• Research your agent: Know what he/she is looking for. You don't want to send a fantasy query to a person who only accepts non-fiction stories. Look at some of the stories he/she has already chosen. That might help you decide if you have the right fit.
  • Include information about the agent in your query. This makes the letter more personal and lets the agent know that you've taken the time to research her. This may include mentioning the books she's acquired, or the types of things she likes to read.
  • Understand the query guidelines for your agent. One mishap can cause your letter to get thrown in the garbage.
  • Make your query letter only a page long, or follow the word count guidelines on the agency site.
  • Be confident, but not cocky. Make the agent believe that you have confidence in yourself, but don't be arrogant.
  • Be professional.
  • Sell your book. Create a strong attention getter that makes the agent want to keep reading your query letter. Depending on what resource you go through, you might include the hook at the beginning of the letter, or right when you discuss your story.
  • Don't talk too much about yourself. If you've had work published, then include that, and the numbers too of how many books were sold. If you're a beginning writer...don't say it. Just show that you're confident in your book.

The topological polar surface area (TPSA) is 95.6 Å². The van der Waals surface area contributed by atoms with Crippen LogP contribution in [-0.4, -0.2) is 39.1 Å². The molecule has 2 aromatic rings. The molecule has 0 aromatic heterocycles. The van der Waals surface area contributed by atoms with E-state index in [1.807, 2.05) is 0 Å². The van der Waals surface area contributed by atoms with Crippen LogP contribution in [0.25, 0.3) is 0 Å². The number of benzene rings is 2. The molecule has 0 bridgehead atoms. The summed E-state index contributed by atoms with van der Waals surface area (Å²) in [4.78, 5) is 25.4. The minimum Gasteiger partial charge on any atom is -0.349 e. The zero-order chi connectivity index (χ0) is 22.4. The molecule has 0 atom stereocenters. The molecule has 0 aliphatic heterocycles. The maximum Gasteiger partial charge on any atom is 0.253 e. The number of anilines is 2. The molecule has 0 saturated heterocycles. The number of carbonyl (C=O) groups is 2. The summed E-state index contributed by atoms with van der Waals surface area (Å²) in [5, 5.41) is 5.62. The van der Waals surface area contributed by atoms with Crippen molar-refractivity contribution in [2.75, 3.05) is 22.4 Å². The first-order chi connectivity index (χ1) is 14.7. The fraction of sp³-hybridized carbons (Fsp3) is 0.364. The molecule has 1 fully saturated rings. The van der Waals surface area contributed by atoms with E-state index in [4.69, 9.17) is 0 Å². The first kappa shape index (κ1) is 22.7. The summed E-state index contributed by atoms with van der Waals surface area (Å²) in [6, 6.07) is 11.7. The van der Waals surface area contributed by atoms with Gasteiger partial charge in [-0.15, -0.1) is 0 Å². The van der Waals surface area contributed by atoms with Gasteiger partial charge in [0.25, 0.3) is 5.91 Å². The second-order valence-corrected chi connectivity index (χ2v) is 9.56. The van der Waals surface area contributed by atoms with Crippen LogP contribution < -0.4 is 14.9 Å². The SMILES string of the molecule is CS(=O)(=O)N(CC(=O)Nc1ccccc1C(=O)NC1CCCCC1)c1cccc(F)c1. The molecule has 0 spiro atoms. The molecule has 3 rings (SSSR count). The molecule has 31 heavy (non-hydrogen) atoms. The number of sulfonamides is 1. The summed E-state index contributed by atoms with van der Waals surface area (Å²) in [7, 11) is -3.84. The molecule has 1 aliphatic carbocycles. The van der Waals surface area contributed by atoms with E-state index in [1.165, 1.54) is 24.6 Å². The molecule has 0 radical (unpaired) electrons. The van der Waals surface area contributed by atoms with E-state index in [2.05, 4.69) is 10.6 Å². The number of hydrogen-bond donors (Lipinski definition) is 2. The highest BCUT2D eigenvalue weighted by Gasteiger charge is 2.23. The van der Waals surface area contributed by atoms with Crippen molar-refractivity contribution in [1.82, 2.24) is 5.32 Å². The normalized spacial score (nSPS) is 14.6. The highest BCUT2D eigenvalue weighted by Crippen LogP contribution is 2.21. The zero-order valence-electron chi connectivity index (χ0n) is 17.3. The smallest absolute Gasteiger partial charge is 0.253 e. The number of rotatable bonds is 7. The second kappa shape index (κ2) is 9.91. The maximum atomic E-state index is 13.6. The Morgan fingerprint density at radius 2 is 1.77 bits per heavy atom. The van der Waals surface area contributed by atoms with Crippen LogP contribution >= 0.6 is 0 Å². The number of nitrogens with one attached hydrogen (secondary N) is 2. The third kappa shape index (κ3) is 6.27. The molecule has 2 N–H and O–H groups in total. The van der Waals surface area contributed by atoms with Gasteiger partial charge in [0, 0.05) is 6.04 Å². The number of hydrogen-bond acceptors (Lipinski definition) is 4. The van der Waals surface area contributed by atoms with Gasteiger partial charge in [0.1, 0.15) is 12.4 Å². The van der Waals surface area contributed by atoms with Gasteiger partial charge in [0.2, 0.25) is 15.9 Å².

• Include word count in your query letter. Agents can often tell just how much revision you might need by the amount of words in your story (i.e. 300,000 words might be a red flag for a first time fantasy book).
  • Know your facts. If your book falls under a very popular genre that's sold millions of books, say it. This means that your book might be easier to sell, and therefore the agent might be more inclined to look it over.
  • If the agent asks for money upfront, RUN AWAY. This is not a legitimate agent. An agent should not be paid until your book has sold, and she'll take commission from that.
  • Spell check. I can't emphasize this enough. One misspelling is a good way to get your query letter thrown out.

These are just a few things that I learned. If you want additional guidance, you can check out How to Write a Query Letter.

There are a lot of resources on the internet, but your best bet is to go through the agency website to see what they require. Good luck!